From the workshops:
One Pan Mexican Quinoa (pictured above) was one of the dishes the participants in Sue Czap’s Wellness Cooking Class prepared on the day of my visit.
Lazy Morning Muesli with Apple and Walnut Crumble was a delightful way to start the day in the most recent Culinary Translation Workshop I helped lead.
Pulses: So Many Reasons, So Many Ways to Eat More
If, like many people, you simply aren’t used to including dried beans, dried peas and lentils very often, the easy way to start is to simply add them to dishes you already eat.
- Add pulses to a vegetable or grain side dish. This can turn it into a main dish, or make it a more substantial side dish.
- To keep the flavoring and consistency familiar, swap pulses for all or some of the meat in a soup, stew or casserole. Or use pulses in place of some of the grains, especially if those grains have previously been refined grains.
- Add pulses to a soup or sauce and blenderize. It’s a perfect way to create a rich, comforting thickness instead of turning to cream or simple starches.
When you’re looking for more variety to make using legumes fun? Look beyond those simple strategies and explore other ways to use legumes.
For example, my latest exploration has been using chickpea flour. I made a dish popular in France called Socca. Describing it as a big pancake that you cut into wedges does not do it justice. I found this recipe by Mark Bittman , and following ideas in the Comments section below it, I added a little over a cup of mushrooms in addition to the onions. It was the star of a delicious dinner, with the lovely flavor of rosemary combined with the nutty flavor of chickpeas.Add pulses to dishes you already love. Or savor the excitement of bean cuisine from around the world! Click To Tweet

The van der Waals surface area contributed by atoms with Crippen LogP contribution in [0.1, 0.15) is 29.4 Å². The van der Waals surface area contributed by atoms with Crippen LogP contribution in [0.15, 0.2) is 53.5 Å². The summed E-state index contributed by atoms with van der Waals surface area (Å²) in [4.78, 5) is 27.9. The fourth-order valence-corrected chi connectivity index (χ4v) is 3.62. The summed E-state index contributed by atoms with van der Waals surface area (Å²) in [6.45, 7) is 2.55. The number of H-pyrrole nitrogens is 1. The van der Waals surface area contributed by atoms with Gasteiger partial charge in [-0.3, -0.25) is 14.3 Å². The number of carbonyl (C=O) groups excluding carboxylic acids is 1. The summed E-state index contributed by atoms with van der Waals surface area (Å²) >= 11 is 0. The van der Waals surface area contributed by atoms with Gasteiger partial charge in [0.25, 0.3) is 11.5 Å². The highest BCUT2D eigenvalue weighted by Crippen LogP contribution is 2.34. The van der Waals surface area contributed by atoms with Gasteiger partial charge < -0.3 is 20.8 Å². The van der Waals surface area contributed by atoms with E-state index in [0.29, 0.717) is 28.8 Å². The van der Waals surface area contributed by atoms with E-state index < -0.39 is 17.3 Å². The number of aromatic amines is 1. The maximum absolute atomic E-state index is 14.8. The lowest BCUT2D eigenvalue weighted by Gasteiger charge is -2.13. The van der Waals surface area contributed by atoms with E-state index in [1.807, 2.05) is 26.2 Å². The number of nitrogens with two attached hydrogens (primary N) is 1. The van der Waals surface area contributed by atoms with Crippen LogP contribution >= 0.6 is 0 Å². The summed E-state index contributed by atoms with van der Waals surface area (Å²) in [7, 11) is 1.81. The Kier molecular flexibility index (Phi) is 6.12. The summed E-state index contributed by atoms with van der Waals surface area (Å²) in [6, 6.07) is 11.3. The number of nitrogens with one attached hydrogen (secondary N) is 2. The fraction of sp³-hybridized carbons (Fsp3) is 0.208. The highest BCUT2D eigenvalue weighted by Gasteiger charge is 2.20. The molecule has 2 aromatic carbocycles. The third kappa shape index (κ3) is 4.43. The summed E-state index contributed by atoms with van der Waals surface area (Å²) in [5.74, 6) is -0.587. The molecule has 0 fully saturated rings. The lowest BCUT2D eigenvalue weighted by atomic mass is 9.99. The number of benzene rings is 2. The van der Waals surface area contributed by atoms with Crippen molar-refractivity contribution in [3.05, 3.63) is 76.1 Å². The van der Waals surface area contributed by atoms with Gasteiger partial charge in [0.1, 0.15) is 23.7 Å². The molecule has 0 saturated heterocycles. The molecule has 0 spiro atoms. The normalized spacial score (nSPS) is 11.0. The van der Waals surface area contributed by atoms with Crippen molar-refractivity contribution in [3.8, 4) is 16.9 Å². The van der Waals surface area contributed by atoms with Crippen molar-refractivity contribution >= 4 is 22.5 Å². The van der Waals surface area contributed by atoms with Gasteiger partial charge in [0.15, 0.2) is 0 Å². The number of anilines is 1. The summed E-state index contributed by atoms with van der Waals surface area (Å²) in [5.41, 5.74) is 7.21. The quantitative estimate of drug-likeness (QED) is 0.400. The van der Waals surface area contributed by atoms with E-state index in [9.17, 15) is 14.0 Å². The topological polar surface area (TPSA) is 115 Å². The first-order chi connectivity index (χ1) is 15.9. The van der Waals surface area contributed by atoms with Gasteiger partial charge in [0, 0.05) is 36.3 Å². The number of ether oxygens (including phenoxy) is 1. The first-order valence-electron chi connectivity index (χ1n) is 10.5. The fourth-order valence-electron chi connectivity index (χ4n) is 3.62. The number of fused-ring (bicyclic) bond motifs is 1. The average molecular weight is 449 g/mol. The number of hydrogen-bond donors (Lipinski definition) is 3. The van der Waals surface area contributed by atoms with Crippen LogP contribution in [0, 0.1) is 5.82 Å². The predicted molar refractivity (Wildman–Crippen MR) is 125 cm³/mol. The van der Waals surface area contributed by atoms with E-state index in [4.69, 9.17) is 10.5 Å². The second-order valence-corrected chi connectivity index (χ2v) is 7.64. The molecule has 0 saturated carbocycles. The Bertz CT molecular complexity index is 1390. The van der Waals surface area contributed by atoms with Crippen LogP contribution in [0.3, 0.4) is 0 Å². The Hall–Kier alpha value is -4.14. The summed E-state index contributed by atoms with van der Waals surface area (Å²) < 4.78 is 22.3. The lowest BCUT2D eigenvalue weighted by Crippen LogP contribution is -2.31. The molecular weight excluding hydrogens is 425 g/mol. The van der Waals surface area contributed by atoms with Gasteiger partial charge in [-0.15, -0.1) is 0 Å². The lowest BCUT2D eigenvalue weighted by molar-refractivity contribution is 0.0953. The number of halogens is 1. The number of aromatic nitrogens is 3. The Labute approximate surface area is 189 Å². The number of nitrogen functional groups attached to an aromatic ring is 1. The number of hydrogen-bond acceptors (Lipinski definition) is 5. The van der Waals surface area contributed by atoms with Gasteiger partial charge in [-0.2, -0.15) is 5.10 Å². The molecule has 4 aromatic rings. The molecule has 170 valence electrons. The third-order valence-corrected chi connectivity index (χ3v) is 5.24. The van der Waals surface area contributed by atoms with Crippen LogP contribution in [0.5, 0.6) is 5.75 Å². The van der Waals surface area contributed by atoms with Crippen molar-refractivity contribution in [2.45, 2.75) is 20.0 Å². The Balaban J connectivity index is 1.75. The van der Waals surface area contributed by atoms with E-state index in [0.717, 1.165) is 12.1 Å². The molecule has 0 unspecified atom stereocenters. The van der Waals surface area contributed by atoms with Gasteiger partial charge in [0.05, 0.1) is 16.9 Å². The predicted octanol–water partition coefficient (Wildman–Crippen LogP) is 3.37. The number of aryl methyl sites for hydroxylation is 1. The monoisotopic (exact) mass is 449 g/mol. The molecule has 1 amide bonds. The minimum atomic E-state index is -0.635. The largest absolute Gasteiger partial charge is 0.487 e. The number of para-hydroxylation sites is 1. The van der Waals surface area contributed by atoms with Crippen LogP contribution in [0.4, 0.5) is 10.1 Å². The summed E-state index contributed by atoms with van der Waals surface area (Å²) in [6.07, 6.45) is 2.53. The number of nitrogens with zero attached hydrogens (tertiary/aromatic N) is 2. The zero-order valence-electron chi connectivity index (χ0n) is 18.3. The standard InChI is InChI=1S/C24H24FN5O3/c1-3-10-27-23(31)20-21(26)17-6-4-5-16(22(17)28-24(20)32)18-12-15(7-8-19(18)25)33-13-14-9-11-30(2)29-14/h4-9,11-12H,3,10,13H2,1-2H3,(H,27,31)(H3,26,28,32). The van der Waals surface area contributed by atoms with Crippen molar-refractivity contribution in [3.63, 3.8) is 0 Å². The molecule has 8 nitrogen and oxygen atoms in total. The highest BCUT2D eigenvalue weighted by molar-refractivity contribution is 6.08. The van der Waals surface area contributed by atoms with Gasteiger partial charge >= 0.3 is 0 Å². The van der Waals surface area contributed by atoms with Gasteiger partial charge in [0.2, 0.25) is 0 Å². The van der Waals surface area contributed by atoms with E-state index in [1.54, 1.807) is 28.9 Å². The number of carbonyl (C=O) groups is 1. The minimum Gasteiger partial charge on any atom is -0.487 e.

What to do with Legumes?
Healthy eating patterns include pulses (lentils, chickpeas and dried beans and peas) at least three times a week…or more, as we discussed in a previous Smart Bytes®. Finding lots of different ways to enjoy them makes this a doable target.
Check these recipes from U.S. and Canadian pulse growers.
Consider the Half-Cup Habit 30-day challenge to target that goal. You’ll get free tips, menu ideas and recipes provided by U.S. and Canadian pulse growers. And for some quick meal ideas – with videos – see how to make one pot of split peas, black beans, lentils, or chickpeas, and use it four different ways.
Lentils are so economical, easy to prepare and adaptable to different dishes, they are definitely worth exploring if you’ve been largely unfamiliar with them.
- These recipes, from the growers at Canadian Lentils, zero in on the many delicious ways to use lentils.